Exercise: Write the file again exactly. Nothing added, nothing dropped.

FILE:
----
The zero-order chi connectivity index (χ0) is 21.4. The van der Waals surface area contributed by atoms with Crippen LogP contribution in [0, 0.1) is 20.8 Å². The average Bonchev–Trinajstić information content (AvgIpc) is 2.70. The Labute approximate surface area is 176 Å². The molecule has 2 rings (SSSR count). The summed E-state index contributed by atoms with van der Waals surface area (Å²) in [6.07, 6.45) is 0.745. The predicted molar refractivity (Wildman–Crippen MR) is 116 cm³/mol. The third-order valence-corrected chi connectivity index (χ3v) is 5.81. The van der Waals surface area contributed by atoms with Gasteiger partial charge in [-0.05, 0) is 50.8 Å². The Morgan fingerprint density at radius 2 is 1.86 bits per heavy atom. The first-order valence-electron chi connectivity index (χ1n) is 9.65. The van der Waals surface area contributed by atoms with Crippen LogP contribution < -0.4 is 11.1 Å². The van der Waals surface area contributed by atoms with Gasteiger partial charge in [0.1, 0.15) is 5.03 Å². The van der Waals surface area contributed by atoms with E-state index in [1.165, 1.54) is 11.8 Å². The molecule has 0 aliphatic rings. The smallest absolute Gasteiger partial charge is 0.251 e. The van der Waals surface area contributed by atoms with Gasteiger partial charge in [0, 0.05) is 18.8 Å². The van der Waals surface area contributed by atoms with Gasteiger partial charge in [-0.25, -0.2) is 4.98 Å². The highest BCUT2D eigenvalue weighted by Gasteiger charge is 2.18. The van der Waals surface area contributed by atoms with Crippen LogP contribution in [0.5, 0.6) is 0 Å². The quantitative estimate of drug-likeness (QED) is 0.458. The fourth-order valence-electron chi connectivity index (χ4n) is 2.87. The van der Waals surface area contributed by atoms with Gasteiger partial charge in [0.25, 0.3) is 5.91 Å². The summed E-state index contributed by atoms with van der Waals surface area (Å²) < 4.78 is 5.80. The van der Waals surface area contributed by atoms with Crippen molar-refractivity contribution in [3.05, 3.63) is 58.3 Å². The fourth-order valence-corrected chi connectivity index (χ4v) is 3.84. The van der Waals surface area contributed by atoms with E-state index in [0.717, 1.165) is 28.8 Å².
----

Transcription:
The zero-order chi connectivity index (χ0) is 21.4. The van der Waals surface area contributed by atoms with Crippen LogP contribution in [0, 0.1) is 20.8 Å². The average Bonchev–Trinajstić information content (AvgIpc) is 2.70. The Labute approximate surface area is 176 Å². The molecule has 2 rings (SSSR count). The summed E-state index contributed by atoms with van der Waals surface area (Å²) in [6.07, 6.45) is 0.745. The predicted molar refractivity (Wildman–Crippen MR) is 116 cm³/mol. The third-order valence-corrected chi connectivity index (χ3v) is 5.81. The van der Waals surface area contributed by atoms with Gasteiger partial charge in [-0.05, 0) is 50.8 Å². The Morgan fingerprint density at radius 2 is 1.86 bits per heavy atom. The first-order valence-electron chi connectivity index (χ1n) is 9.65. The van der Waals surface area contributed by atoms with Crippen LogP contribution < -0.4 is 11.1 Å². The van der Waals surface area contributed by atoms with Gasteiger partial charge in [0.1, 0.15) is 5.03 Å². The van der Waals surface area contributed by atoms with E-state index in [1.165, 1.54) is 11.8 Å². The molecule has 0 aliphatic rings. The smallest absolute Gasteiger partial charge is 0.251 e. The van der Waals surface area contributed by atoms with Gasteiger partial charge in [0, 0.05) is 18.8 Å². The van der Waals surface area contributed by atoms with Gasteiger partial charge in [-0.25, -0.2) is 4.98 Å². The highest BCUT2D eigenvalue weighted by Gasteiger charge is 2.18. The van der Waals surface area contributed by atoms with Crippen LogP contribution in [0.5, 0.6) is 0 Å². The quantitative estimate of drug-likeness (QED) is 0.458. The fourth-order valence-electron chi connectivity index (χ4n) is 2.87. The van der Waals surface area contributed by atoms with Gasteiger partial charge in [0.25, 0.3) is 5.91 Å². The summed E-state index contributed by atoms with van der Waals surface area (Å²) < 4.78 is 5.80. The van der Waals surface area contributed by atoms with Crippen molar-refractivity contribution in [3.05, 3.63) is 58.3 Å². The fourth-order valence-corrected chi connectivity index (χ4v) is 3.84. The van der Waals surface area contributed by atoms with E-state index in [0.717, 1.165) is 28.8 Å².